If what they're saying is accurate, it would mean that millions of AMD-powered PCs on the market today are vulnerable to having malicious code run on the secure boot section of the processor. Researchers typically give firms several months to prepare a fix before announcing the vulnerability publicly. According to the report, AMD Ryzen Workstation, Ryzen Pro, Ryzen Mobile, and EPYC Server chipsets are vulnerable.
"Secure Processor to be completely taken over by malware running on the main processor". A team of Israeli researchers has published a paper outlining critical security flaws in AMD chips, much like the vulnerabilities in Intel and Apple's silicon.
It is unclear how hard it would be for a malicious actor to obtain such a digitally signed driver. "We are investigating this report, which we just received, to understand the methodology and merit of the findings", an AMD spokesman said.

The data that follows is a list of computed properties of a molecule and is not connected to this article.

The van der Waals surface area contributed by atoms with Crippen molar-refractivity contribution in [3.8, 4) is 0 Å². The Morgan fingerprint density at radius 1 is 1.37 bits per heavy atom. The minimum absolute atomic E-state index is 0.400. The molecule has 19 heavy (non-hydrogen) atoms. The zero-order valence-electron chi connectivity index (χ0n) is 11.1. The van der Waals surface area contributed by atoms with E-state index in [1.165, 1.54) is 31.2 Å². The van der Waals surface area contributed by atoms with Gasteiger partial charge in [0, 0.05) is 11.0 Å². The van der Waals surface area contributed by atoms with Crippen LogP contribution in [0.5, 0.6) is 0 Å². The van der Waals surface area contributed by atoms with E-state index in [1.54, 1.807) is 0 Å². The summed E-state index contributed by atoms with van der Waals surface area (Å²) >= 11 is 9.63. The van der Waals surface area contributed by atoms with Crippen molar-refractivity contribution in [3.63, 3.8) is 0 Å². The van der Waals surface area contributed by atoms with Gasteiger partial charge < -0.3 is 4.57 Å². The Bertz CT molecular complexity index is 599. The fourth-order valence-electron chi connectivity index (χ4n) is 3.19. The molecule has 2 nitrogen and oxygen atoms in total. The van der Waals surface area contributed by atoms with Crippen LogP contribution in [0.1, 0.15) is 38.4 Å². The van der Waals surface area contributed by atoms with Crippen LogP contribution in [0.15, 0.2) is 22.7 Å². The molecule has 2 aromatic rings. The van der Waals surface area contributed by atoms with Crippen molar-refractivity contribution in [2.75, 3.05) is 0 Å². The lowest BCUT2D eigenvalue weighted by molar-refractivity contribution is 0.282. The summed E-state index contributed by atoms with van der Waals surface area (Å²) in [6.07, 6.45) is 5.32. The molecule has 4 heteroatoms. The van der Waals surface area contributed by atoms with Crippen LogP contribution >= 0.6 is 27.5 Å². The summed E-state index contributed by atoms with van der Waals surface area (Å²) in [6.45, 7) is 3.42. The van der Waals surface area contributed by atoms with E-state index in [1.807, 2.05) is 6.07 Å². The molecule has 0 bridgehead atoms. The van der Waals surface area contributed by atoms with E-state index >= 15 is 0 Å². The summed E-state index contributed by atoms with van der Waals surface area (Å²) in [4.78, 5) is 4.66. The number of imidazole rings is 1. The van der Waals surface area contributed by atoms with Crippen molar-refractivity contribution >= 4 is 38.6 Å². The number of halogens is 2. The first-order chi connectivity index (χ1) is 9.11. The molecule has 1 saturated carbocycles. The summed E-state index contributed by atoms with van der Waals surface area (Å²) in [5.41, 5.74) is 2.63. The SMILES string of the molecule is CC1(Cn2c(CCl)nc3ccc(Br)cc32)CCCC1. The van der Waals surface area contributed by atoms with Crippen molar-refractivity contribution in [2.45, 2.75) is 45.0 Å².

AMD will update the blog here with any further information. However, they also admitted they don't know if these AMD flaws are being exploited in the wild and "firmware vulnerabilities such as Masterkey, Ryzenfall and Fallout take several months to fix, [and] hardware vulnerabilities such as Chimera can not be fixed and require a workaround".
Although CTS Labs did not include details regarding the AMD flaws, Jake Williams, founder and CEO of Rendition Infosec LLC based in Augusta, Ga., said on Twitter that the report appears legitimate.
Domain info for CTS Labs said the URL was just registered in June 2017 and Kevin Beaumont, a security researcher based in the United Kingdom, said there should be verification of CTS Labs before accepting the report as valid.